Just months after the war in the Persian Gulf ended in 1991, veterans began reporting an alarmingly consistent yet frustratingly unspecific range of ailments: headaches, tiredness, muscle and joint pain, memory loss, depression. Five years later, there is still no scientific consensus that they constitute an identifiable Gulf War syndrome, let alone agreement on a possible cause. In 1996, however, the report that at least some vets might have been exposed to nerve gas during the war suggested that there might be substance to the notion of chemically induced illness.
In September, the Pentagon announced that some 5,000 American soldiers may have been exposed to mustard gas and sarin gas in March 1991, when the Army’s 37th Engineer Battalion destroyed an ammunitions depot in southern Iraq. Only 150 soldiers or so carried out the destruction, but many thousands more may have been close enough to suffer low-level exposure to the gases that had been stored in the depot. The Pentagon has begun notifying these soldiers.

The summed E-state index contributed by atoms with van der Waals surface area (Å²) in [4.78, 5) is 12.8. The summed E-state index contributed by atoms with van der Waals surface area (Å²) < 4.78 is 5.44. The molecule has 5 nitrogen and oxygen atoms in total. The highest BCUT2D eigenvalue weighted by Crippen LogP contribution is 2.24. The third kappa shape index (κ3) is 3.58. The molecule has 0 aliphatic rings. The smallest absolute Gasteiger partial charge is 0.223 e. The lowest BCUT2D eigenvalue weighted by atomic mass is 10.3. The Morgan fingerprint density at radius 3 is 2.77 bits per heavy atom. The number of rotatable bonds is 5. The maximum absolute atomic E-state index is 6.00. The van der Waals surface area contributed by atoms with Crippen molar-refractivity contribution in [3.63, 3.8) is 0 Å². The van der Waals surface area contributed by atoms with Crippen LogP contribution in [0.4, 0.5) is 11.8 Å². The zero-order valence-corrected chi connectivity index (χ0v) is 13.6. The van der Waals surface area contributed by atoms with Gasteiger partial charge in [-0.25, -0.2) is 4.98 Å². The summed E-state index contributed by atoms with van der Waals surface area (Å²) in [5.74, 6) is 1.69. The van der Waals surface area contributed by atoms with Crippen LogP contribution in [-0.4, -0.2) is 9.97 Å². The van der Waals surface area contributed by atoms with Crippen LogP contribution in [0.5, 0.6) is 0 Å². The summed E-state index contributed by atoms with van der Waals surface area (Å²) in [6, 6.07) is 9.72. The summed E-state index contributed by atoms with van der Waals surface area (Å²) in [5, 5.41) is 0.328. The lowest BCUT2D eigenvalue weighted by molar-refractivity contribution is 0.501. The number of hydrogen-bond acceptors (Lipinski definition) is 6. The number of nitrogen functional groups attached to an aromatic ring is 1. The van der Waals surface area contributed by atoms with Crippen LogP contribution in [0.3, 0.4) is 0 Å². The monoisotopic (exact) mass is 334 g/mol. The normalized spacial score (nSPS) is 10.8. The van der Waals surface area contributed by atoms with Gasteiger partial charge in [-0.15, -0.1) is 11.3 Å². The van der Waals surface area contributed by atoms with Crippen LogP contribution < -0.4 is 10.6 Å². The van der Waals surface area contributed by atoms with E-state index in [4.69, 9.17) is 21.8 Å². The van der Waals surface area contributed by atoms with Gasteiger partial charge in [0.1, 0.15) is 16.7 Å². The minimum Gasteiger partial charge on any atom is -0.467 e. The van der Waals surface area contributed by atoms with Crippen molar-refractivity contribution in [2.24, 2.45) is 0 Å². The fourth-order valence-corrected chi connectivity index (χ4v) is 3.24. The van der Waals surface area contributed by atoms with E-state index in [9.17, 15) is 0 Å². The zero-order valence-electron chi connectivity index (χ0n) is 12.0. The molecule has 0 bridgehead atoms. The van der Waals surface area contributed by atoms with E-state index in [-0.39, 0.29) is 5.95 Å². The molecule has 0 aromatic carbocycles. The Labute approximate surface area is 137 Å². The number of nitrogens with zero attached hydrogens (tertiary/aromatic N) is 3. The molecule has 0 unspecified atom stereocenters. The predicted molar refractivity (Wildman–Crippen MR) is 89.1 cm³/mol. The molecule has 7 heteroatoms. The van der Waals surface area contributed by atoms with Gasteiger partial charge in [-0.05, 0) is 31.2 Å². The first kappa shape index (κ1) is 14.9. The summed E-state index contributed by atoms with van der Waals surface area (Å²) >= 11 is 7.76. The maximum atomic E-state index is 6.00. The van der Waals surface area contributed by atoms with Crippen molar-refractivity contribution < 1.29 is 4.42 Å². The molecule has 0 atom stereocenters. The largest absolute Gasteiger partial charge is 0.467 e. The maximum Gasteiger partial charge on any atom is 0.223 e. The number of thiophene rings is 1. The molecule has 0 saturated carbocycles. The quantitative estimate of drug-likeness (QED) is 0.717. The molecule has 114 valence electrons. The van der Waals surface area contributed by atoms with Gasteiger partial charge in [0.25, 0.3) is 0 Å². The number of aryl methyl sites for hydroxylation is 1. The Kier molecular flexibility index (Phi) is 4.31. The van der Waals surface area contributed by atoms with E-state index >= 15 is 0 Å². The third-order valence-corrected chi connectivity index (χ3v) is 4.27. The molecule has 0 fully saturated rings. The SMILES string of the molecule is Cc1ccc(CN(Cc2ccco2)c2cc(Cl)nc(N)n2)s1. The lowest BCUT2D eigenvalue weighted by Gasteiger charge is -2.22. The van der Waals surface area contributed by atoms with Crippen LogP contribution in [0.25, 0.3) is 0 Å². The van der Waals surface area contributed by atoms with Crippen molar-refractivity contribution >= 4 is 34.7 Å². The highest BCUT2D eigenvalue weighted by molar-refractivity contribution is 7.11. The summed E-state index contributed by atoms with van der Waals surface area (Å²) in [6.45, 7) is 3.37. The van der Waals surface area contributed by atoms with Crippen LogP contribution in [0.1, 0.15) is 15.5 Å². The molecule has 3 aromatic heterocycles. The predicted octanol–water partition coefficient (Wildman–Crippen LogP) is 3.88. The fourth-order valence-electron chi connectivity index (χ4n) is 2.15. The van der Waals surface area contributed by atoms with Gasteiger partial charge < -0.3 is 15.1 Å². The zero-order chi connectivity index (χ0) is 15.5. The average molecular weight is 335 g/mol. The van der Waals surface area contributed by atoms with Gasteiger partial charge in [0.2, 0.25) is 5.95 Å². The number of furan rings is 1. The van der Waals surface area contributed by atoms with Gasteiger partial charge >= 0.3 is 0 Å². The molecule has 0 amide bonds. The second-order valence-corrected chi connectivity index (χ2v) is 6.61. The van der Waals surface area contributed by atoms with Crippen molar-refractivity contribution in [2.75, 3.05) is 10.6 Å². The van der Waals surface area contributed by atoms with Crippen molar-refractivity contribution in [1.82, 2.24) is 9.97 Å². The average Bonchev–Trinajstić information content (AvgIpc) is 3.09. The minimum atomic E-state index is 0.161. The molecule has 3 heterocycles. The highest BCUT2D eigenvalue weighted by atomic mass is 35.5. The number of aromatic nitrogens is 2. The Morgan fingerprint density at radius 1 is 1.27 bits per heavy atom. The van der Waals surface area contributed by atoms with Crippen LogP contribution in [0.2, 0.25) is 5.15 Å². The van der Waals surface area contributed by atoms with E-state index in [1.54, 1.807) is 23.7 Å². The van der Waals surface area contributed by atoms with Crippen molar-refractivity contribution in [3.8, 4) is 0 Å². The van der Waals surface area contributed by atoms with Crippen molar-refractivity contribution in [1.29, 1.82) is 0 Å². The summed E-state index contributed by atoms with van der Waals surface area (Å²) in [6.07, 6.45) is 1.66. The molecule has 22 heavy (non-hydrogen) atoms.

This news, although far from proving that chemical exposure is a cause of Gulf War illness, lends indirect force to such a hypothesis. It was already clear that soldiers in the war were exposed to other types of chemicals: insecticides, insect repellent, and the agents they used to protect themselves against nerve gas. Individually those chemicals might be relatively harmless, but in combination, Duke University pharmacologist Mohamed Abou-Donia showed in 1995, they can produce nerve damage in hens. Abou-Donia is now studying whether combinations that include low doses of sarin and other nerve gases can produce similar effects. Other labs are tracking the effects of other chemicals--such as vaccines, paints, depleted uranium, and smoke. As real evidence finally begins to trickle in, it seems increasingly unlikely that Gulf War syndrome will prove to have been imaginary.